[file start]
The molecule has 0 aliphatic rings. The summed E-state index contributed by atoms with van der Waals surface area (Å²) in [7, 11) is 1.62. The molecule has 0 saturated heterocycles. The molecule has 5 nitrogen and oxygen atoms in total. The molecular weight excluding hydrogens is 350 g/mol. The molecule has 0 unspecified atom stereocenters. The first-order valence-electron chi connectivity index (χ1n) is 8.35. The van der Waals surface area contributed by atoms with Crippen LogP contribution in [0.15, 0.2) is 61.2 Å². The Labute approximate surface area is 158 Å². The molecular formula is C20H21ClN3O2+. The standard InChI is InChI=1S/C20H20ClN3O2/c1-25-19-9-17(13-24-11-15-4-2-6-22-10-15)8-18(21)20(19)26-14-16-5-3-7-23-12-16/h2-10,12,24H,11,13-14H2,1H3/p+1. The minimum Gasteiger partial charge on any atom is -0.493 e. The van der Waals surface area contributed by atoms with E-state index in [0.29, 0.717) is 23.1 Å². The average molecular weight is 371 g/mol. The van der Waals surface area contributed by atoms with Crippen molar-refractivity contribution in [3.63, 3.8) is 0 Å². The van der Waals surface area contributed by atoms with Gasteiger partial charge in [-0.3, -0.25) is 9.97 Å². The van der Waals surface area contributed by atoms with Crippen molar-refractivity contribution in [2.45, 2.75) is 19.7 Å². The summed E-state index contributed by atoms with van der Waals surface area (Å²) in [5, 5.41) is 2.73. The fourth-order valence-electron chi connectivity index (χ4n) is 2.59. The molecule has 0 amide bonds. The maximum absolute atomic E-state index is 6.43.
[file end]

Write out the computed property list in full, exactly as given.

The molecule has 0 aliphatic rings. The summed E-state index contributed by atoms with van der Waals surface area (Å²) in [7, 11) is 1.62. The molecule has 0 saturated heterocycles. The molecule has 5 nitrogen and oxygen atoms in total. The molecular weight excluding hydrogens is 350 g/mol. The molecule has 0 unspecified atom stereocenters. The first-order valence-electron chi connectivity index (χ1n) is 8.35. The van der Waals surface area contributed by atoms with Crippen LogP contribution in [0.15, 0.2) is 61.2 Å². The Labute approximate surface area is 158 Å². The molecular formula is C20H21ClN3O2+. The standard InChI is InChI=1S/C20H20ClN3O2/c1-25-19-9-17(13-24-11-15-4-2-6-22-10-15)8-18(21)20(19)26-14-16-5-3-7-23-12-16/h2-10,12,24H,11,13-14H2,1H3/p+1. The minimum Gasteiger partial charge on any atom is -0.493 e. The van der Waals surface area contributed by atoms with E-state index in [0.29, 0.717) is 23.1 Å². The average molecular weight is 371 g/mol. The van der Waals surface area contributed by atoms with Crippen molar-refractivity contribution in [3.63, 3.8) is 0 Å². The van der Waals surface area contributed by atoms with Gasteiger partial charge in [-0.3, -0.25) is 9.97 Å². The van der Waals surface area contributed by atoms with Crippen molar-refractivity contribution in [2.45, 2.75) is 19.7 Å². The summed E-state index contributed by atoms with van der Waals surface area (Å²) in [5, 5.41) is 2.73. The fourth-order valence-electron chi connectivity index (χ4n) is 2.59. The molecule has 0 amide bonds. The maximum absolute atomic E-state index is 6.43.